Carla Laroche and Cherice Landers

Not Practicing, Running the Game: Why You Should Read Our Monthly Blog

Hello, NPRG readers!

We are excited to go on this year-long journey with our readers as we discover the different career opportunities women of diverse backgrounds have taken and share the advice they have to offer. For NPRG’s first blog post, we thought we would introduce ourselves, explain why we created this blog, and provide more details about the interesting conversations we plan to have this year.

We are Cherice Landers and Carla Laroche; close friends and lawyers with interests in international development, community development, criminal justice, politics, media, consumer protection issues, mentorship, public service, education, and many other areas we’ve learned about through our travels, education, and social interactions.

Cherice Landers is originally from the Boston area (Go Pats!), and is a second-year corporate associate at Morgan, Lewis & Bockius LLP in New York. Cherice graduated from Princeton University, Columbia Law School, and the School of Oriental and African Studies.

Carla Laroche is a Ms. JD Board member and she is currently a law clerk in the U.S. District Court for the Southern District of Florida. She graduated from Princeton University, Columbia Law School, and Harvard Kennedy School. Carla’s hometown is Baldwin, New York, but she is enjoying her Sunshine State lifestyle.

We met over eleven years ago on our very first day of college at Princeton University. During orientation, our fathers, in typical “eager parent” fashion, presented their respective daughter’s bios to one another and, determining that their daughters should be friends, introduced us.

Since that day, we’ve watched, helped, and laughed with each other through the trials and tribulations of figuring out what we want to be when we grow up. When we were younger, we dreamed both of being lawyers and of not being lawyers. At one point, Cherice interned as a speech pathologist, while Carla flirted with the idea of teaching elementary school. We ultimately decided to pursue law degrees, however, to take advantage of the power a legal education wields in developing and keeping open a variety of opportunities across our broad areas of interest in legal and non-legal professions. Career paths today rarely resemble the linear paths of our parents’ generation. Instead, we’re encouraged to try different things and seize new career opportunities whenever (and wherever) they present themselves. Recognizing and capitalizing on such opportunities are art forms. We’re hoping this blog will help us and our readers as we try to master these valuable skills.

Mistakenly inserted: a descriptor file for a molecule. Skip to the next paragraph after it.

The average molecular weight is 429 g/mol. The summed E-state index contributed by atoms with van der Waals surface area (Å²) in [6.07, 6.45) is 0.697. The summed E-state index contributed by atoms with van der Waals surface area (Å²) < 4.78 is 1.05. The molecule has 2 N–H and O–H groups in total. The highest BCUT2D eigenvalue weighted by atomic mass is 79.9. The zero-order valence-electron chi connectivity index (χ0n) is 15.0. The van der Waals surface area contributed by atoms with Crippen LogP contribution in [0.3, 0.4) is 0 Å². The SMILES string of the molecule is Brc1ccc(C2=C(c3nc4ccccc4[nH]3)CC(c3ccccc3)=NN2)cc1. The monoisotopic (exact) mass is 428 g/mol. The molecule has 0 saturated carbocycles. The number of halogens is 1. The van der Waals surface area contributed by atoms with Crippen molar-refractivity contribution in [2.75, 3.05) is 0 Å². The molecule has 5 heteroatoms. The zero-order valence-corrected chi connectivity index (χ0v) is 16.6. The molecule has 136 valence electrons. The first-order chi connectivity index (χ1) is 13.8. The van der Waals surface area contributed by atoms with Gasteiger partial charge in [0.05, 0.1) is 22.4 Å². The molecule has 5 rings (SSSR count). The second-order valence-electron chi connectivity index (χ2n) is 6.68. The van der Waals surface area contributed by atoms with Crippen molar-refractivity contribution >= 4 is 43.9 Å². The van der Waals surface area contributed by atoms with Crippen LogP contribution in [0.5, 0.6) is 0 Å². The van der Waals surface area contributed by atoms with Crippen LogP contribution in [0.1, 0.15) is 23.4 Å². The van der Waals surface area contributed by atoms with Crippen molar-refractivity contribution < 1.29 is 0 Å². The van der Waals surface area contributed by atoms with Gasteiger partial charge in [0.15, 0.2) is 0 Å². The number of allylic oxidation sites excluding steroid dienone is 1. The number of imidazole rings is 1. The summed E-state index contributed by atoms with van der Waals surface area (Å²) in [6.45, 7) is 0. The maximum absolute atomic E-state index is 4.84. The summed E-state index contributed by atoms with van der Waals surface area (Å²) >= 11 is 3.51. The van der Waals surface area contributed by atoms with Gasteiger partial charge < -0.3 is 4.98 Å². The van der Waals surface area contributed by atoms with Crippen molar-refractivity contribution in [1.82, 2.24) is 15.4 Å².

In seeking out legal heroines to emulate in fashioning our careers, we had few examples to choose from, especially with respect to women of color. There were not many professionals with JDs on TV, in books, and otherwise accessible to us who “looked like us.” This is not to say we could not and did not look to others for support; in addition to the few, but powerful, famous women in the law such as Sandra Day O’Connor and Ruth Bader Ginsburg, we also had and continue to have an amazing network of strong women and men offering support and advice in our daily lives. When young girls dream big dreams, however, knowing and seeing that someone like them dreamed similar dreams is invaluable. It gives us hope that we can achieve similar successes and even go further than those who came before us.

Because we did not have such an opportunity, we want to seek out and give our readers access to the diverse faces of women with legal educations through NPRG. We will interview women who have JDs, yet, keeping with our interest in non-legal opportunities, are no longer practicing law, or never practiced at all. Through this blog, we will give readers an opportunity to see that there are successful women whose faces have been lacking in social media and whose dreams may resemble their own.  These women exist and this blog will bring their accomplishments to the forefront.

 We hope our readers find the lineup of impressive and diverse women we will interview interesting and their advice useful. We invite you to share the names of women whom you would like us to include in this blog. Please contact us at and include their contact information and why you think they would be great NPRG interviewees. We look forward to and will thoughtfully consider all suggestions from our readers.

 Happy New Year and Happy Reading.

The statements and views expressed in this posting are our own and do not reflect those of any other person or entity.

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